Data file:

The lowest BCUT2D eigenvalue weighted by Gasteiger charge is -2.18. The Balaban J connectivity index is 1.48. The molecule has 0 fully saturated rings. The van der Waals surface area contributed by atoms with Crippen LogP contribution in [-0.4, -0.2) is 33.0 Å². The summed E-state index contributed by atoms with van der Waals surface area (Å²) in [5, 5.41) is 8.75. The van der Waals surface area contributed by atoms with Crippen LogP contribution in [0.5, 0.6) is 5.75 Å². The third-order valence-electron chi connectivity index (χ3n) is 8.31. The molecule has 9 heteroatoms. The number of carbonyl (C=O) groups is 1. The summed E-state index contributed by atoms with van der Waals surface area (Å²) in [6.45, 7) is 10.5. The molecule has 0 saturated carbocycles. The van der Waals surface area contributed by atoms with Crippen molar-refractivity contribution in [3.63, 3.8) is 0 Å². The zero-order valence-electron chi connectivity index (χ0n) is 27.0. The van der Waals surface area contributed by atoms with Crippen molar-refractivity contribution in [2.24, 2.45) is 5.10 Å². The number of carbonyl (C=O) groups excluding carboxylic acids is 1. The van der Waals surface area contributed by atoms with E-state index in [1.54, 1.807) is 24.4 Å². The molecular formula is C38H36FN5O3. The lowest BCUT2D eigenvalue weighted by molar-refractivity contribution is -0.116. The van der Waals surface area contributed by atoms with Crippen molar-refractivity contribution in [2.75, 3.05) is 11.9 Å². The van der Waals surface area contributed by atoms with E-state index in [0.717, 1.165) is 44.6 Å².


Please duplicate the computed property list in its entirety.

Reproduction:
The lowest BCUT2D eigenvalue weighted by Gasteiger charge is -2.18. The Balaban J connectivity index is 1.48. The molecule has 0 fully saturated rings. The van der Waals surface area contributed by atoms with Crippen LogP contribution in [-0.4, -0.2) is 33.0 Å². The summed E-state index contributed by atoms with van der Waals surface area (Å²) in [5, 5.41) is 8.75. The van der Waals surface area contributed by atoms with Crippen LogP contribution in [0.5, 0.6) is 5.75 Å². The third-order valence-electron chi connectivity index (χ3n) is 8.31. The molecule has 9 heteroatoms. The number of carbonyl (C=O) groups is 1. The summed E-state index contributed by atoms with van der Waals surface area (Å²) in [6.45, 7) is 10.5. The molecule has 0 saturated carbocycles. The van der Waals surface area contributed by atoms with Crippen molar-refractivity contribution in [3.63, 3.8) is 0 Å². The zero-order valence-electron chi connectivity index (χ0n) is 27.0. The van der Waals surface area contributed by atoms with Crippen molar-refractivity contribution in [2.24, 2.45) is 5.10 Å². The number of carbonyl (C=O) groups excluding carboxylic acids is 1. The van der Waals surface area contributed by atoms with E-state index in [1.54, 1.807) is 24.4 Å². The molecular formula is C38H36FN5O3. The lowest BCUT2D eigenvalue weighted by molar-refractivity contribution is -0.116. The van der Waals surface area contributed by atoms with Crippen molar-refractivity contribution in [2.75, 3.05) is 11.9 Å². The van der Waals surface area contributed by atoms with E-state index in [0.717, 1.165) is 44.6 Å².